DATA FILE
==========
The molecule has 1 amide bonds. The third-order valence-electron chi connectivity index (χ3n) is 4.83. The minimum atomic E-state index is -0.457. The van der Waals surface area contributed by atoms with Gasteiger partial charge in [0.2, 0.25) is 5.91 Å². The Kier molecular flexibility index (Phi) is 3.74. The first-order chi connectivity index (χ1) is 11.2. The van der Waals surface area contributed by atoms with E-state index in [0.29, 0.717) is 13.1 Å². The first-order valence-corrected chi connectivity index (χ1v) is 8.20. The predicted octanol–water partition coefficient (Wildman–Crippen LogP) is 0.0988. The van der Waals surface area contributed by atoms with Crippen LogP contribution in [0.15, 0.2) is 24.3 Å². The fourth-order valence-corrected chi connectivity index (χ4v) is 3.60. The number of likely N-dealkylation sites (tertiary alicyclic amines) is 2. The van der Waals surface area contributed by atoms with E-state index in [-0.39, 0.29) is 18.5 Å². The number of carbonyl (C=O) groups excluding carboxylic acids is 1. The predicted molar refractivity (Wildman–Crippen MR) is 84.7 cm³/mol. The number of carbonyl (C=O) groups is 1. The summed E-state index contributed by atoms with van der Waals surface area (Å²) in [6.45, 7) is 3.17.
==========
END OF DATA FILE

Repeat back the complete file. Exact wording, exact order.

The molecule has 1 amide bonds. The third-order valence-electron chi connectivity index (χ3n) is 4.83. The minimum atomic E-state index is -0.457. The van der Waals surface area contributed by atoms with Gasteiger partial charge in [0.2, 0.25) is 5.91 Å². The Kier molecular flexibility index (Phi) is 3.74. The first-order chi connectivity index (χ1) is 11.2. The van der Waals surface area contributed by atoms with E-state index in [0.29, 0.717) is 13.1 Å². The first-order valence-corrected chi connectivity index (χ1v) is 8.20. The predicted octanol–water partition coefficient (Wildman–Crippen LogP) is 0.0988. The van der Waals surface area contributed by atoms with Crippen LogP contribution in [0.15, 0.2) is 24.3 Å². The fourth-order valence-corrected chi connectivity index (χ4v) is 3.60. The number of likely N-dealkylation sites (tertiary alicyclic amines) is 2. The van der Waals surface area contributed by atoms with E-state index in [-0.39, 0.29) is 18.5 Å². The number of carbonyl (C=O) groups excluding carboxylic acids is 1. The predicted molar refractivity (Wildman–Crippen MR) is 84.7 cm³/mol. The number of carbonyl (C=O) groups is 1. The summed E-state index contributed by atoms with van der Waals surface area (Å²) in [6.45, 7) is 3.17.